Baku Grand Prix organisers have dismissed suggestions that the city's inaugural Formula 1 race is in doubt because of the collapse in oil prices.
Reports emerging on Thursday suggested that the country's financial woes – caused by the fall in oil prices and collapse of its currency (Manat) – could force a rethink about the money being spent on the race.
Azerbaijan is heavily dependent on oil and, amid a tough economic impact caused by the commodity's price drop, there have been suggestions the race could be under threat.
But Baku chiefs have moved quickly to dismiss claims of the event being in jeopardy, and insist that the June race will not be impacted by what happens to oil prices nor the country's currency.
"The devaluation of the Manat will have no impact with regards to the staging of the first ever Formula 1 race in Azerbaijan," said a spokesman for the Baku City Circuit (BCC).
"In fact, when the budget for the Grand Prix of Europe was approved, it was initially calculated in US dollars. As a result, we are not expecting any changes to the current event budget.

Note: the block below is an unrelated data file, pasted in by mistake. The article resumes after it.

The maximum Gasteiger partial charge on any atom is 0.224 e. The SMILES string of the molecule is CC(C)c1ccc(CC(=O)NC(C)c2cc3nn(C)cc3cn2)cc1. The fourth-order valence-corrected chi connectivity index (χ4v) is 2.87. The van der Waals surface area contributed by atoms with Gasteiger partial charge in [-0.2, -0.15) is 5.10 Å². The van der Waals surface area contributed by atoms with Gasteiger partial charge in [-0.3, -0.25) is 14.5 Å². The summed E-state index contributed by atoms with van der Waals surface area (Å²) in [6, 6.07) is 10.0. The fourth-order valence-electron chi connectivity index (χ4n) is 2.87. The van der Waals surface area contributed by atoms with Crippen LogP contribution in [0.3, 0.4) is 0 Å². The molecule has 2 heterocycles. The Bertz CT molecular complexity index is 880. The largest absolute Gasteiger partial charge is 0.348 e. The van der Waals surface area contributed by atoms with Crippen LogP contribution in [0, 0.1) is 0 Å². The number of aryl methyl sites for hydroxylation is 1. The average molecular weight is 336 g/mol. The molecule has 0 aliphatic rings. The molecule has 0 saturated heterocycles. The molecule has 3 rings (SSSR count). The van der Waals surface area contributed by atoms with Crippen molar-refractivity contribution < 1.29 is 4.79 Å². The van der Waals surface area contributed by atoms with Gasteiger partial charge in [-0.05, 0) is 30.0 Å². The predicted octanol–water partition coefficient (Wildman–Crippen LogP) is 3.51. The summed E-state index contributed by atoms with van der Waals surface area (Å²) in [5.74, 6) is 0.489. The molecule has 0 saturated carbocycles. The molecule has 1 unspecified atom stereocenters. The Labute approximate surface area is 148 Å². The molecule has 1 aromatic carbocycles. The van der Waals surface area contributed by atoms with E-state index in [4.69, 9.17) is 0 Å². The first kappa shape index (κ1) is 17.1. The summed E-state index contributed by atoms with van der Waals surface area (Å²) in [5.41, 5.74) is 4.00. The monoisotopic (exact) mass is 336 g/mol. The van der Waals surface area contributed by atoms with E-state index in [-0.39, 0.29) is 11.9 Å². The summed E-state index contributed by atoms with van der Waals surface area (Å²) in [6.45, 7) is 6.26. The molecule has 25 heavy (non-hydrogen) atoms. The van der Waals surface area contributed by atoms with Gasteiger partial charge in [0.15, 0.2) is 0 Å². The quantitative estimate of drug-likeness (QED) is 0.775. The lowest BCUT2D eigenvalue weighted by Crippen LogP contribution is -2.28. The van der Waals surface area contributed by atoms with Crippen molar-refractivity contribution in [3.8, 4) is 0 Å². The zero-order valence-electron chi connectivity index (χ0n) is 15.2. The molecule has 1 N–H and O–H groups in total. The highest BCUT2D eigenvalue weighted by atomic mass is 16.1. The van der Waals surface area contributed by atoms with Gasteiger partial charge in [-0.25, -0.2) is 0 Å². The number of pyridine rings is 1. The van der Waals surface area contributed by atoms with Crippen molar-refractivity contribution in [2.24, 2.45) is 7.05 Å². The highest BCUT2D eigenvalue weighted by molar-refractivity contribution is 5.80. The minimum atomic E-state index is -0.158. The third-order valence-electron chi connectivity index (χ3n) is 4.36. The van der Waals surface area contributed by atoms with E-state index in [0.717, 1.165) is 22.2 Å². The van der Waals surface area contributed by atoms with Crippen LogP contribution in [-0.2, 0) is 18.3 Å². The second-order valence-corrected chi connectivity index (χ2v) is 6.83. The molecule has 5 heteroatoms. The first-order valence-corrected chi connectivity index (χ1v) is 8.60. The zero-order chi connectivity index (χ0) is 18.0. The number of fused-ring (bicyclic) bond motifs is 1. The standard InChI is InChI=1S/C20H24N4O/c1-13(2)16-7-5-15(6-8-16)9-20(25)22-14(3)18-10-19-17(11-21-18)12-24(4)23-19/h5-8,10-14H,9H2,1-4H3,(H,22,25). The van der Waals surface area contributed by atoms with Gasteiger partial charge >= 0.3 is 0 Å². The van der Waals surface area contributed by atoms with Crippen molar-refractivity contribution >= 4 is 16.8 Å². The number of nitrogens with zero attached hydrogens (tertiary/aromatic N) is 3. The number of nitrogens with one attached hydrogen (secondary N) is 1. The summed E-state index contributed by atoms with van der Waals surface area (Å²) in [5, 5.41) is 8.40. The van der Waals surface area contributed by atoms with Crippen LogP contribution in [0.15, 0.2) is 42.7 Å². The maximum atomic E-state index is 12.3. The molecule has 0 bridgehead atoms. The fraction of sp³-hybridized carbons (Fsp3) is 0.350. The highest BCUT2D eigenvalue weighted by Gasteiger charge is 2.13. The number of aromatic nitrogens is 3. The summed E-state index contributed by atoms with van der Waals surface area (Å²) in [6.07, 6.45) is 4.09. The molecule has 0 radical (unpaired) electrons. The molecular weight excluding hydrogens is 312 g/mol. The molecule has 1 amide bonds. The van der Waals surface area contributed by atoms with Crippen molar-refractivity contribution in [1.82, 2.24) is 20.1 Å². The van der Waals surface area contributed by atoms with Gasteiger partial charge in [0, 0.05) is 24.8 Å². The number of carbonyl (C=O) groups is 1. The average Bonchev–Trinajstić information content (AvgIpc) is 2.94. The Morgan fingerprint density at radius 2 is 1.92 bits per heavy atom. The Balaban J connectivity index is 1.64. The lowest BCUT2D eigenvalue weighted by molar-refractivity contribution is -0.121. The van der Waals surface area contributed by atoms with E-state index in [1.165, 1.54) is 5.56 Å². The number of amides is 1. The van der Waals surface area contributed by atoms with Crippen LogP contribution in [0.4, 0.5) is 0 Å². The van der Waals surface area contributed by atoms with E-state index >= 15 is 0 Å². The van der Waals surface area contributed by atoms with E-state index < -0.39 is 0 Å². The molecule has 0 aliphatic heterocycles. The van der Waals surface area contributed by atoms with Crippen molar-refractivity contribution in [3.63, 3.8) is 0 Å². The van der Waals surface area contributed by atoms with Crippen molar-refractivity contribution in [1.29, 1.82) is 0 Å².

"BCC shares the concerns of everyone at the current devaluation of our national currency. BCC also accepts that staging such a major event requires a significant financial outlay.
"However, we would once again stress that the overall economic impact - both short and long term, direct and indirect - created by staging an F1 race will be of huge benefit to the national economy."
The spokesman added that rather than being a drain on the economy, the race would actually prove to deliver a boost.
"The impact of increased tourism and direct visitor spending that will be injected into Baku area business establishments such as restaurants, bars, hotels and retailers will see millions, if not more, pumped into the economy.
"Similarly, the hosting of the race itself will create thousands of jobs directly and indirectly linked to the event.
"We are confident that the staging of this race will not only play a major part in aiding the recovery in the short term but in driving the national economy forward for years to come, outweighing any existing concerns being levelled against the cost of staging it."